Kobe Trade Scenario #2.

Simply put, I don’t want Kobe to be traded, unless he wants to be traded. Put even simpler, I don’t know if Kobe wants to be traded. It seems like the turmoil from yesterday has died down significantly (… or not), so I won’t keep drawing up trade scenarios for Kobe — I’m sure the Laker haters (I know y’all are out there) are sick of this nonsense already. But all I’m saying is, if trading Kobe is in the Lakers’ future, it’s better done now than later.

The reason the Lakers got hosed so badly when they traded Shaq (besides the incompetence of their front office) was because they drew out the process way too long, and, in the end, they were left with no better offer than Lamar Odom (a solid player in his own right), Caron Butler (eventual trade bait, sadly) and Brian Grant (a massive contract). Teams saw that they didn’t have to convince the Lakers to give up Shaq, and thus, they saw the opportunity to possibly get him for a discount. If Kobe can change his mind in a matter of 6 hours, then what’s to say what tomorrow holds? The Lakers have a choice to make (and I thank all that is holy that it’s not my choice to make) — either see what’s available for Kobe now and possibly snag a franchise player (a la Paul Pierce, or perhaps Tracy McGrady or Joe Johnson) or a combination of playoff-tested veterans (see below); OR risk Kobe waking up on the wrong side of the bed next week, deciding again that he wants to be traded, and potentially set the franchise back another few seasons by having no choice but to trade Kobe for spare parts.

Last post, I brainstormed Kobe going to the New York Knicks. While that would be great for the NBA, the Knicks’ organization, Madison Square Garden, New York City, and Kobe’s wallet, it probably wouldn’t get him that much closer to that NBA championship which he so desires, even in the weaker Eastern Conference. There is a place in the Eastern Conference, however, where Kobe could play for a team that is nipping at the heels of title contention, has a solid young core of players, and has a statue outside of the greatest player to ever play basketball, and quite possibly the only man that Kobe is not better than.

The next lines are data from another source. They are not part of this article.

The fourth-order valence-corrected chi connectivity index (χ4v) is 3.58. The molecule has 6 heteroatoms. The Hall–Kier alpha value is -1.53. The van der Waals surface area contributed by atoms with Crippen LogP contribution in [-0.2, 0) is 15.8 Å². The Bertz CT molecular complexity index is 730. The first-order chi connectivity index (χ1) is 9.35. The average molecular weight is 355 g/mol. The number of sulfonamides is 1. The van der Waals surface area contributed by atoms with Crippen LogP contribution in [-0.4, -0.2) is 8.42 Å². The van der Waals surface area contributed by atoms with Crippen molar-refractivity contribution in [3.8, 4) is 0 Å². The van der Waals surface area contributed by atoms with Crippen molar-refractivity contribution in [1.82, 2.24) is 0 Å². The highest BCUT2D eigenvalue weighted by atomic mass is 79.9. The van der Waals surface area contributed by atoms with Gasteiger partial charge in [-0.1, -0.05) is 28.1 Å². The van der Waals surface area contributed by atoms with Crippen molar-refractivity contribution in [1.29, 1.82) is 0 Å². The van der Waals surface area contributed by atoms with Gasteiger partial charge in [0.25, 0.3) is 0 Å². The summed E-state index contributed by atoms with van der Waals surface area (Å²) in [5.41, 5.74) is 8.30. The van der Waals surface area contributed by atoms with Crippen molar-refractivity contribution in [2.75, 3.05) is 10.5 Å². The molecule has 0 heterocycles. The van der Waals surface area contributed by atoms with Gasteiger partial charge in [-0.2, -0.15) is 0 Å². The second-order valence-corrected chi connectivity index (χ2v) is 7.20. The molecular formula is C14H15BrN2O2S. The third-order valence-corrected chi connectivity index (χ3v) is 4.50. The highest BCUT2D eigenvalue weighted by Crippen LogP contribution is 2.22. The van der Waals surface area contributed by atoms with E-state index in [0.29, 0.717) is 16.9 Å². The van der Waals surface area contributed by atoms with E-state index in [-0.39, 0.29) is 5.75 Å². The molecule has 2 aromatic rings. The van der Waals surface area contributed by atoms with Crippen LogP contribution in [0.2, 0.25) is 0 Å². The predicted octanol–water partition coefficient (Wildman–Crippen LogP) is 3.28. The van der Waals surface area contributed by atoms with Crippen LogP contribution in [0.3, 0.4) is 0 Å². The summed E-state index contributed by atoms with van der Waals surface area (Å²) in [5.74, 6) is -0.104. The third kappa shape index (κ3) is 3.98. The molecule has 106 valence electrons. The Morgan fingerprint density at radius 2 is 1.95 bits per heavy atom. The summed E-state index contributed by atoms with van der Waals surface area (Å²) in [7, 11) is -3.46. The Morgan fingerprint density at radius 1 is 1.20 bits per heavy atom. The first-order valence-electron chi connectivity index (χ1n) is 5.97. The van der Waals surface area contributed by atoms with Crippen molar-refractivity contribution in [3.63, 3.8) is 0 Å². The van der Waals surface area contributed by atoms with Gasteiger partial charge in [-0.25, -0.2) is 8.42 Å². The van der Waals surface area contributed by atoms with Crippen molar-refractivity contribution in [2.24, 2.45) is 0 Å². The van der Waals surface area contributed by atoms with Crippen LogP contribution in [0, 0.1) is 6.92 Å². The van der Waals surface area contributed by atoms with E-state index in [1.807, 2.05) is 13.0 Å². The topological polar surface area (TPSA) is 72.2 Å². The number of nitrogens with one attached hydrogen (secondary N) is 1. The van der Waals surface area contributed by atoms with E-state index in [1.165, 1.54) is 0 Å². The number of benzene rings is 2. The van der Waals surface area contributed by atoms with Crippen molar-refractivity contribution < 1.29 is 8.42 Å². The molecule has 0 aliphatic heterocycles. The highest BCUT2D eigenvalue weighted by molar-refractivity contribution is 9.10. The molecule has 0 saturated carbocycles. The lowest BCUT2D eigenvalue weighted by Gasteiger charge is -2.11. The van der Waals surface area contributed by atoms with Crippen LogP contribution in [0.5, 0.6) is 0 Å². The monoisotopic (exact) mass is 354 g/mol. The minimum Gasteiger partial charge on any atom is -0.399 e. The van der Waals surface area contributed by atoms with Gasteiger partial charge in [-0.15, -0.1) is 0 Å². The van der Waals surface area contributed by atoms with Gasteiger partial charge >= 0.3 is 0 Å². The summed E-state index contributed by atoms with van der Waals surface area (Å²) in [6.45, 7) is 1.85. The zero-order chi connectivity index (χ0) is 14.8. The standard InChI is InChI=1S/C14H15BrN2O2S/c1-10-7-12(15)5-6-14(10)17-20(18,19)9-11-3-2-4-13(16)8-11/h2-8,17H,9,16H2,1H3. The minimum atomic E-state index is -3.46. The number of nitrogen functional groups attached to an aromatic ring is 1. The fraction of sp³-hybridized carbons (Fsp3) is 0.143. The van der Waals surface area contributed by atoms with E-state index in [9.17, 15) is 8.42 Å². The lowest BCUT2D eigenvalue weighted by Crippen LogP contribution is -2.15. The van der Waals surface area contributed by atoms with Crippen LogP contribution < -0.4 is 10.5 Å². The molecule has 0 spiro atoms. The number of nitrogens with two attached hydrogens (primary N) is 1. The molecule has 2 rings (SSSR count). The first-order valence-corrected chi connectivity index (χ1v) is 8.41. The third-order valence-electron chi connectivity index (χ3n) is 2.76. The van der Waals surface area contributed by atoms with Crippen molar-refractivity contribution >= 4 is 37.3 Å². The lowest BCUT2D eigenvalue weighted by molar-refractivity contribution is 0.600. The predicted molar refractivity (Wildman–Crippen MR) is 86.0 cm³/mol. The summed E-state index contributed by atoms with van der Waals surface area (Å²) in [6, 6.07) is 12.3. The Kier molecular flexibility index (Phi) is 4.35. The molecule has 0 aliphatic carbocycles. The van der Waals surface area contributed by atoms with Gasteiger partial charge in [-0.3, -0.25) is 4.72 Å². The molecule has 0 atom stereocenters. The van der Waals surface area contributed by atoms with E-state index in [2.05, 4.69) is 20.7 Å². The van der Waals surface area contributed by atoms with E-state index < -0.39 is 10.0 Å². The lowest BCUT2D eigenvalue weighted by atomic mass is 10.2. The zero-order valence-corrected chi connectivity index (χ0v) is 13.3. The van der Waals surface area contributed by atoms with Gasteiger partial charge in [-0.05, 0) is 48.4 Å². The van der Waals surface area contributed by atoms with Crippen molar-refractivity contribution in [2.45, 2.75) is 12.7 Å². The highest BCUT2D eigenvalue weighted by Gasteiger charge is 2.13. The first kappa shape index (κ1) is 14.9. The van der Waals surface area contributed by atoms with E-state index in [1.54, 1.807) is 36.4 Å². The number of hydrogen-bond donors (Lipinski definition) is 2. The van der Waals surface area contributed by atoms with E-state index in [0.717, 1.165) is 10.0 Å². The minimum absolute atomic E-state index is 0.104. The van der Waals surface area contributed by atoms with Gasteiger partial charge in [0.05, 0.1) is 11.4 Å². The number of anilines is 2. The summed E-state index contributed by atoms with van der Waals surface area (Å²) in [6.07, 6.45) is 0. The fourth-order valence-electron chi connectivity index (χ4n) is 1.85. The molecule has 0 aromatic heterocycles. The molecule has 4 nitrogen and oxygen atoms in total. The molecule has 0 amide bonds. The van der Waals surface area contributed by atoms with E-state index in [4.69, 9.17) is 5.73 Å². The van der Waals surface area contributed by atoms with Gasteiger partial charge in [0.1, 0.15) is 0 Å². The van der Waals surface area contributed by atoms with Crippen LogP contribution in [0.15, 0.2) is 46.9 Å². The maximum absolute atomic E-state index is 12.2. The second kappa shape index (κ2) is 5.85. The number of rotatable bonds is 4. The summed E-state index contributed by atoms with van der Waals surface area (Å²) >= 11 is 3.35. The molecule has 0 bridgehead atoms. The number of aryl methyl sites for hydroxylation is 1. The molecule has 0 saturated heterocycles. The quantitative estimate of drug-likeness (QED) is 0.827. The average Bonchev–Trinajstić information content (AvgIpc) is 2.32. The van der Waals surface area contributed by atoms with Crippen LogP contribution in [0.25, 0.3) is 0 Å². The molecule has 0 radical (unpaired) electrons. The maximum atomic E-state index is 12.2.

There are two ways that the Chicago Bulls could go about trying to acquire Kobe from the Lakers while keeping within NBA salary rules. Their young core of Ben Gordon, Luol Deng, Chris Duhon, Tyrus Thomas and whoever they select with the #9 pick in the draft — that’s 5 players total — all make something in the range of $3-4 million/year, and when Kirk Hinrich’s contract extension kicks in, he’ll be set for $11 million (!!) next season. In order to get Kobe, the Bulls would have to trade about 4 of the 5 players in that group, or Hinrich and 2 of the players in that group, to the Lakers, which would pretty much leave the Bulls with Kobe, Ben Wallace, a couple secondary guys, and a pretty barren roster afterwards.

The other way for the Bulls would be a straight-up trade of Kobe for Ben Wallace. The Bulls have pretty much accepted that they overpaid for Wallace last offseason, and while Big Ben improved their already-stellar defense, their offense remained pretty inept at times, especially against Detroit in the playoffs. However, trading Kobe for Ben Wallace straight up would be worse than the Shaq trade. No need for the Lakers to be the laughing stock of the NBA twice in the last 3 years (if that hasn’t already happened).

Here’s a pretty fair compromise:

Lakers trade Kobe Bryant and Kwame Brown to Chicago

Chicago trades Ben Wallace, Ben Gordon, Chris Duhon and the #9 pick in this year’s draft to Lakers